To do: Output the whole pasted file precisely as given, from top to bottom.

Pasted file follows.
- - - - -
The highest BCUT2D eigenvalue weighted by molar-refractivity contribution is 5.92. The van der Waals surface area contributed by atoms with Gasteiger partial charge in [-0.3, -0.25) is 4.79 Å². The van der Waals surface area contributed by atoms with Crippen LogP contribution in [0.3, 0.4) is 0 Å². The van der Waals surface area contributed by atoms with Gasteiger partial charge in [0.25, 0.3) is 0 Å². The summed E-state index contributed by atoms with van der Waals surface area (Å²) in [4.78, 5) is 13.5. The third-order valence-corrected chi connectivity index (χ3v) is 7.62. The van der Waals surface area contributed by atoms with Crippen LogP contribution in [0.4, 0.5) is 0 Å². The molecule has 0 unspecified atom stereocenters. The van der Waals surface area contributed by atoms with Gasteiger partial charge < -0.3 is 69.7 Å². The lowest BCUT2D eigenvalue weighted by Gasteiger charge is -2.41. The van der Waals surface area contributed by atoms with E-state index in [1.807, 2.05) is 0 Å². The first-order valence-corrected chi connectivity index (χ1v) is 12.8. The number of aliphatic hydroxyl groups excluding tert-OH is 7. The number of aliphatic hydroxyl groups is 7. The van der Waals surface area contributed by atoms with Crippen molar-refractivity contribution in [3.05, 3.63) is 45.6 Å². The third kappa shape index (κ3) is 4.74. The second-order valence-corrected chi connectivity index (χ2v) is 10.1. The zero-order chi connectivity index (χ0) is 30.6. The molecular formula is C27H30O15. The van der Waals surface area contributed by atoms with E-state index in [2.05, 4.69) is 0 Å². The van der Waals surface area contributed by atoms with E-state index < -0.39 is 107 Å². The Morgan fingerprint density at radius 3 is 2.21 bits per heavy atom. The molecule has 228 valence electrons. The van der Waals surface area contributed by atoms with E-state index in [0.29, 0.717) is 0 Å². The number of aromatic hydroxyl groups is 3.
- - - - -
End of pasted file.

The highest BCUT2D eigenvalue weighted by molar-refractivity contribution is 5.92. The van der Waals surface area contributed by atoms with Gasteiger partial charge in [-0.3, -0.25) is 4.79 Å². The van der Waals surface area contributed by atoms with Crippen LogP contribution in [0.3, 0.4) is 0 Å². The van der Waals surface area contributed by atoms with Gasteiger partial charge in [0.25, 0.3) is 0 Å². The summed E-state index contributed by atoms with van der Waals surface area (Å²) in [4.78, 5) is 13.5. The third-order valence-corrected chi connectivity index (χ3v) is 7.62. The van der Waals surface area contributed by atoms with Crippen LogP contribution in [0.4, 0.5) is 0 Å². The molecule has 0 unspecified atom stereocenters. The van der Waals surface area contributed by atoms with Gasteiger partial charge < -0.3 is 69.7 Å². The lowest BCUT2D eigenvalue weighted by Gasteiger charge is -2.41. The van der Waals surface area contributed by atoms with E-state index in [1.807, 2.05) is 0 Å². The first-order valence-corrected chi connectivity index (χ1v) is 12.8. The number of aliphatic hydroxyl groups excluding tert-OH is 7. The number of aliphatic hydroxyl groups is 7. The van der Waals surface area contributed by atoms with Crippen molar-refractivity contribution in [3.05, 3.63) is 45.6 Å². The third kappa shape index (κ3) is 4.74. The second-order valence-corrected chi connectivity index (χ2v) is 10.1. The zero-order chi connectivity index (χ0) is 30.6. The molecular formula is C27H30O15. The van der Waals surface area contributed by atoms with E-state index in [2.05, 4.69) is 0 Å². The van der Waals surface area contributed by atoms with E-state index < -0.39 is 107 Å². The Morgan fingerprint density at radius 3 is 2.21 bits per heavy atom. The molecule has 228 valence electrons. The van der Waals surface area contributed by atoms with E-state index in [0.29, 0.717) is 0 Å². The number of aromatic hydroxyl groups is 3.